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1/19/2018 (Added to site)
Author(s): M. M. D'Elios, A. Aldinucci, R. Amoriello, M. Benagiano, E. Bonechi, P. Maggi, A. Flori, C. Ravagli, D. Saer, L. Cappiello, L. Conti, B. Valtancoli, A. Bencini, L. Menichetti, G. Baldi and C. Ballerini

Myelin-specific T cells carry and release magnetite PGLA–PEG COOH nanoparticles in the mouse central nervous system

Journal: RSC Advances
DOI: 10.1039/c7ra11290d
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 Progress in nanotechnology has determined new strategies concerning drug delivery into the central

nervous system for the treatment of degenerative and inflammatory diseases. To date, brain targeting
through systemic drug administration, even in a nano-composition, is often unsuccessful. Therefore, we
investigated the possibility of loading T lymphocytes with PGLA–PEG COOH magnetite nanoparticles (30
nm), which can be built up to easily bind drugs and monoclonal antibodies, and to exploit the ability of
activated T cells to cross the blood–brain barrier and infiltrate the brain parenchyma. Iron oxide
nanoparticles have been widely used in biomedical applications due to their theranostic properties and
are therefore a well-established nanomaterial. The magnetite core is easily hybridized with polymeric
compounds that may enhance the possibility of the nanoparticles entering cells with low phagocytic
properties. Taking advantage of these material characteristics, after in vitro assessment of the viability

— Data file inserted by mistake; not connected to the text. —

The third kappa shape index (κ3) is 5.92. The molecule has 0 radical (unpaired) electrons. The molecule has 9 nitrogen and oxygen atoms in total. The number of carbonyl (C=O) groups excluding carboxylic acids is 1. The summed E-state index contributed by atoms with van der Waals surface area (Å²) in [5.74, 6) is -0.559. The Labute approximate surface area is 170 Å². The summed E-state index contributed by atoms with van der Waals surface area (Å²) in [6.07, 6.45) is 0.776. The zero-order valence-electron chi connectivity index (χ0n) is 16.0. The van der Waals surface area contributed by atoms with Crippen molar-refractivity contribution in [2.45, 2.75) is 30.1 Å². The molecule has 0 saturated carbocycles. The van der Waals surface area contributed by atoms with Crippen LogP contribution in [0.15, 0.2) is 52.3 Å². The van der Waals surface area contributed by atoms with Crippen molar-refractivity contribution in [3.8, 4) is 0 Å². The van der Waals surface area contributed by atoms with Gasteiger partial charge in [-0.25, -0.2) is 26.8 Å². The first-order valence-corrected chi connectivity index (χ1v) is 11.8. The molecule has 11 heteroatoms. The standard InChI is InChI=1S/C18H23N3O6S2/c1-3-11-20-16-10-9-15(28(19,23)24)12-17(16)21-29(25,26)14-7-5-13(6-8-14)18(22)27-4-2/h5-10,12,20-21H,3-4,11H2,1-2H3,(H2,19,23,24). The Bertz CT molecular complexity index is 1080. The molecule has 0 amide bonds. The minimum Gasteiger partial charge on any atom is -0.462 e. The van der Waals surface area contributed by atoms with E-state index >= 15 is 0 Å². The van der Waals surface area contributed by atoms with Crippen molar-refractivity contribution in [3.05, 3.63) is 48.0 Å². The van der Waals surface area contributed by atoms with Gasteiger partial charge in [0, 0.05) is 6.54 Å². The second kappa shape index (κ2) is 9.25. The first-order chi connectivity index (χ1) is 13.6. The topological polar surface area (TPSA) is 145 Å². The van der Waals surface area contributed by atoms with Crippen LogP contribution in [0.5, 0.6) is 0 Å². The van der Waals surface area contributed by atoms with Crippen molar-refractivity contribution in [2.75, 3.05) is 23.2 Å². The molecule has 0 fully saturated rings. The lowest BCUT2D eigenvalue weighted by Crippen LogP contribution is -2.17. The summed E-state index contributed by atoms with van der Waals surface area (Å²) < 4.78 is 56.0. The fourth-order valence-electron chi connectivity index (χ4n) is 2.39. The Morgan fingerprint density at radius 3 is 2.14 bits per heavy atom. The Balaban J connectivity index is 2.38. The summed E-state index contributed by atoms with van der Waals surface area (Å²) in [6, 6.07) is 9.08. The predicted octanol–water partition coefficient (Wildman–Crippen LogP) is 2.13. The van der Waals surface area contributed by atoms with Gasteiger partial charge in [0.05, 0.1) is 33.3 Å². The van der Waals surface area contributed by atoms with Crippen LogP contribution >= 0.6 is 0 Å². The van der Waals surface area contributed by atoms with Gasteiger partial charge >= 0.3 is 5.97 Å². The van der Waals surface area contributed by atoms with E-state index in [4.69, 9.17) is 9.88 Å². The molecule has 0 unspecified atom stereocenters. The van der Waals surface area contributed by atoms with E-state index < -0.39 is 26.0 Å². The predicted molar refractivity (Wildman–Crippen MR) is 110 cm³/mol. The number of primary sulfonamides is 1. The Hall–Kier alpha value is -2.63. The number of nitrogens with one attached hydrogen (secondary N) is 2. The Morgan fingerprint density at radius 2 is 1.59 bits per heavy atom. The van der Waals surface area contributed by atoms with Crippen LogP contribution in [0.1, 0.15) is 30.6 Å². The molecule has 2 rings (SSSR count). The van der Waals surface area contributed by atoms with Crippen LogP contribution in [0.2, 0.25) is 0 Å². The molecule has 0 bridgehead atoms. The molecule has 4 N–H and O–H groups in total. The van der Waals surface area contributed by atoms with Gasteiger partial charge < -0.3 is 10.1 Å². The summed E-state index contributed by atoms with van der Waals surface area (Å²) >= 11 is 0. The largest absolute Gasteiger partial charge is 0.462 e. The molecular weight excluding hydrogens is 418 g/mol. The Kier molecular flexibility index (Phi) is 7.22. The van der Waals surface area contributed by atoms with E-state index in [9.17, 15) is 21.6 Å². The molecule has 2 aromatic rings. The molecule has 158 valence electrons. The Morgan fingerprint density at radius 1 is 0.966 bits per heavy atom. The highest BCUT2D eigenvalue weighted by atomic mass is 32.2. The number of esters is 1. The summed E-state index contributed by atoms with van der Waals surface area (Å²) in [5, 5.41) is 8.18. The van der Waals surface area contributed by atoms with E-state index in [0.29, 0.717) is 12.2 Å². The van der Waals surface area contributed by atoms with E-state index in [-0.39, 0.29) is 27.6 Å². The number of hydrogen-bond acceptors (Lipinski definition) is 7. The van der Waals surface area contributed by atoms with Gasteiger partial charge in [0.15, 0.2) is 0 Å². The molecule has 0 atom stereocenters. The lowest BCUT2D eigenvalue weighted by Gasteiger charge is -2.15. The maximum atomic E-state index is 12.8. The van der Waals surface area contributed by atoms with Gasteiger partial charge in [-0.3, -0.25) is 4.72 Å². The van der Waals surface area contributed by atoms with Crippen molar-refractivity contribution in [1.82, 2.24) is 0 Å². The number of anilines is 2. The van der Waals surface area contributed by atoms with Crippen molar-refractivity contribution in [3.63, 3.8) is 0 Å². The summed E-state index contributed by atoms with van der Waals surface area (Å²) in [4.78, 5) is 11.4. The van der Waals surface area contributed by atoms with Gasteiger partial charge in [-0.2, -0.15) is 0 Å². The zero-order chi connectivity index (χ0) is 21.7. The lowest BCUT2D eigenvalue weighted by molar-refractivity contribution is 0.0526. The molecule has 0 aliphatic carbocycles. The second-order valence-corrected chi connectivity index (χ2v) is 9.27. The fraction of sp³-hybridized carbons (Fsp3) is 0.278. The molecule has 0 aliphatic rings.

and functionality of nano-loaded MOG35–55 specific T cells, we transferred cells containing the nanocargo
into na¨ıve mice affected by experimental autoimmune encephalomyelitis, an animal model of
multiple sclerosis. By means of histological and immunohistological methods, we were able to identify
the nano-loaded T cells in the central nervous system. Our data demonstrated that T cells containing
nanomaterials hold the possibility of carrying and releasing nanoparticles in the brain.
Introduction
Drug delivery for the treatment of central nervous system (CNS)
diseases has been substantially improved since the advent of
nanotechnology. Indeed, the CNS is a difficult target for therapies
delivered by the systemic route due to the comprehensive
vascular organization of a physical and chemical barrier (the
blood brain barrier, BBB) and to the absence of a classical
lymphatic.1 This is the scenario faced in most neurodegenerative
diseases, including progressive phases of multiple sclerosis
(MS),
 
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